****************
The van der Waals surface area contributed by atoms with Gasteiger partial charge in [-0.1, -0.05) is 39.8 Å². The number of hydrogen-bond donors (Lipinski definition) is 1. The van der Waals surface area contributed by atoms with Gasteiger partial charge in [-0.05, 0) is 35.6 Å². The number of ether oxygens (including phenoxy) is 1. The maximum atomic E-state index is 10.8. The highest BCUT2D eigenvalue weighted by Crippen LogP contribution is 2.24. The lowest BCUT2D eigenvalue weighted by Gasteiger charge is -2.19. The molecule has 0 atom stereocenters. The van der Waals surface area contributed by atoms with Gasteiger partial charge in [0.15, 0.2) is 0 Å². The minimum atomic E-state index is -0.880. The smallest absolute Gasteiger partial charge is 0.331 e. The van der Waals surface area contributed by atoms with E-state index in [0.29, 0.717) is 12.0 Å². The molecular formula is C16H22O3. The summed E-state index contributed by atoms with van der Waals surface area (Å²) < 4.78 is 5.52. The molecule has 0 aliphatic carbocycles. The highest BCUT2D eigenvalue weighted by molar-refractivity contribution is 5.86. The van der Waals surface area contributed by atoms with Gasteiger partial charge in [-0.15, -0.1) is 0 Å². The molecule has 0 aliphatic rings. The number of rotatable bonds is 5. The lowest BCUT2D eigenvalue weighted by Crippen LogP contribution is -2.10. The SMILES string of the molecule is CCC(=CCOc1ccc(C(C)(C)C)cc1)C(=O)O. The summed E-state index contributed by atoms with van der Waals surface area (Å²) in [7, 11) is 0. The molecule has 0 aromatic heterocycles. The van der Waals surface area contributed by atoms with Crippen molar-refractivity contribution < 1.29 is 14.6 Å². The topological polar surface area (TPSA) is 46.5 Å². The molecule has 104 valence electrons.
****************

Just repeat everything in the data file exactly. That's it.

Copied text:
The van der Waals surface area contributed by atoms with Gasteiger partial charge in [-0.1, -0.05) is 39.8 Å². The number of hydrogen-bond donors (Lipinski definition) is 1. The van der Waals surface area contributed by atoms with Gasteiger partial charge in [-0.05, 0) is 35.6 Å². The number of ether oxygens (including phenoxy) is 1. The maximum atomic E-state index is 10.8. The highest BCUT2D eigenvalue weighted by Crippen LogP contribution is 2.24. The lowest BCUT2D eigenvalue weighted by Gasteiger charge is -2.19. The molecule has 0 atom stereocenters. The van der Waals surface area contributed by atoms with Gasteiger partial charge in [0.15, 0.2) is 0 Å². The minimum atomic E-state index is -0.880. The smallest absolute Gasteiger partial charge is 0.331 e. The van der Waals surface area contributed by atoms with E-state index in [0.29, 0.717) is 12.0 Å². The molecular formula is C16H22O3. The summed E-state index contributed by atoms with van der Waals surface area (Å²) < 4.78 is 5.52. The molecule has 0 aliphatic carbocycles. The highest BCUT2D eigenvalue weighted by molar-refractivity contribution is 5.86. The van der Waals surface area contributed by atoms with Gasteiger partial charge in [-0.15, -0.1) is 0 Å². The molecule has 0 aliphatic rings. The number of rotatable bonds is 5. The lowest BCUT2D eigenvalue weighted by Crippen LogP contribution is -2.10. The SMILES string of the molecule is CCC(=CCOc1ccc(C(C)(C)C)cc1)C(=O)O. The summed E-state index contributed by atoms with van der Waals surface area (Å²) in [7, 11) is 0. The molecule has 0 aromatic heterocycles. The van der Waals surface area contributed by atoms with Crippen molar-refractivity contribution < 1.29 is 14.6 Å². The topological polar surface area (TPSA) is 46.5 Å². The molecule has 104 valence electrons.